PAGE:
"As energy and food production becomes more complex and expensive... Western society will be forced into changing its diet to a more ecologically sustainable model... the high cost of cheap food will be one of the big drivers of change"  
Not only that, but perhaps the high rates of obesity will start to correlate with the high rates of debt in this country.  We can only hope that food issues simmer their way to the political stage, and then perhaps shape what we as Americans find important.  It is amazing the influence political campaigns can have on what citizens openly fight for.  Maybe if the topic of food systems comes to the campaign agenda, people will find a true voice and opinion about it.

NP 4/15

Monday, April 8, 2013

Ina Dips her Barefoot into Local Waters

Honey vanilla pound cake with fabulous local honey from the farmers market, m√Ęche with atlantic mist cheese and apples from Mecox Dairy, garlic and lemon oil, and basil mayonnaise.  Ina Garten, the Barefoot Contessa, always presents her recipes with the utmost elegance.  Her Food Network show along with her line of cookbooks has also been one to shed light on local food, and producers who make it.  In one episode called "Going Local", Ina challenges herself to make a full meal of local Hamptons Ingredients, while another titled "Local Food Heroes" highlighting some great local food artisans.

In the specific episode I watched called "Market Day", Ina creates a menu that is inspired by the local food producers of East Hampton, NY where she resides.  Ina does a great job marketing and romanticizing the local foods as special and exquisite.  She emphasizes the freshness and the color of the ingredients, and the loveliness of knowing where she got it.  To many people, Ina provides a elegant and exciting way to connect with local producers.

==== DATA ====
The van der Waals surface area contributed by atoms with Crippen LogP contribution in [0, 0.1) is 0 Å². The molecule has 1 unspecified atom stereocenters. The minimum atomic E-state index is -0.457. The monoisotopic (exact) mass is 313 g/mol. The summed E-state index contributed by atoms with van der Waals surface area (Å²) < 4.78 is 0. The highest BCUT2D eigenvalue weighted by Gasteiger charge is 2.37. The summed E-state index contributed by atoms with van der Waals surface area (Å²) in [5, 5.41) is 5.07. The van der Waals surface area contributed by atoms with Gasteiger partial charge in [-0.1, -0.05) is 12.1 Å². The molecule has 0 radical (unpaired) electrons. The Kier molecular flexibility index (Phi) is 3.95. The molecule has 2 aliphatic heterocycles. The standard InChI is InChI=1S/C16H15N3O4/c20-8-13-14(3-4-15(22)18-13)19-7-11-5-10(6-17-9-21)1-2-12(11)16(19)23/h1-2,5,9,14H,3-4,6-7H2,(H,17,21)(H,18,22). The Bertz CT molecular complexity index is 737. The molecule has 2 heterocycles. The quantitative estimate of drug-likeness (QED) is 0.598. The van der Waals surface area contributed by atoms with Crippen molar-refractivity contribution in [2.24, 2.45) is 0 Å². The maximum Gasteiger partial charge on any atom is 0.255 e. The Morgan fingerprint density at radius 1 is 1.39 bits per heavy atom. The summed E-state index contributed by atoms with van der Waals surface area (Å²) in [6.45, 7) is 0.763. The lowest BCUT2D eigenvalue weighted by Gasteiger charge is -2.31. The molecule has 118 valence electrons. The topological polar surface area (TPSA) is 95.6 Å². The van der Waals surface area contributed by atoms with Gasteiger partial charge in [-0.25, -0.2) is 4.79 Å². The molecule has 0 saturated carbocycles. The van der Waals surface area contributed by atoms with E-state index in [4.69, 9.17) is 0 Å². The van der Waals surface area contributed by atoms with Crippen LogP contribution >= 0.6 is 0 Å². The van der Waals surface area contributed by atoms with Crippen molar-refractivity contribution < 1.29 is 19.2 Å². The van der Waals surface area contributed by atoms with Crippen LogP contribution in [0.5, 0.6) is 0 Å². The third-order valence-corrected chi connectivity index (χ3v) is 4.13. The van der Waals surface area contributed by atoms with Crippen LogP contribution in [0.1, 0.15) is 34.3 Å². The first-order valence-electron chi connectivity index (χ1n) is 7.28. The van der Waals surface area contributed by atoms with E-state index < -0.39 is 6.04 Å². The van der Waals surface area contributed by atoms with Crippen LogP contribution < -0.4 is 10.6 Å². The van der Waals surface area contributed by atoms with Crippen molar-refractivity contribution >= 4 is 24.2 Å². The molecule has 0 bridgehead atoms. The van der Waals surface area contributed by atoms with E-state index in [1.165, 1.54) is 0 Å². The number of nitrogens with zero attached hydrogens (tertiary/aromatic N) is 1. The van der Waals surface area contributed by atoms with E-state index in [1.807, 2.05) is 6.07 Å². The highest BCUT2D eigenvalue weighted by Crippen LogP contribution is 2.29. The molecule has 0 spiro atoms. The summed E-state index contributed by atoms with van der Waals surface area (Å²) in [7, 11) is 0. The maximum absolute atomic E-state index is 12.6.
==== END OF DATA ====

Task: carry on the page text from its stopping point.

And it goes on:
While I personally am highly attracted to the Barefoot Contessa meals, and the elegant edge of the show, I believe it could potentially do the opposite to promote the values of the local food movement.  The local food movement has had its critiques of being an elitist practice.  From my experience as a college student, I understand it is not as accessible to all as it should be.  The Barefoot Contessa's elegant and gourmet appearance does not do much to counter this argument.

As a pioneer in local food on television, I believe Ina does a wonderful job creating a vicarious warm feeling of utilizing local food and attending the local farmers market.  Though, if local food is going to be portrayed as a trend for the privileged of the world, I am not sure I can be on board.   I believe local food should be accessible to all.  There are ways to support local without getting the finest artisanal cheeses and honeys.  In fact, there are ways to grow your own local produce, or pay very little by participating in a community garden.

A fine example of the elegant life of Ina


NP 4/9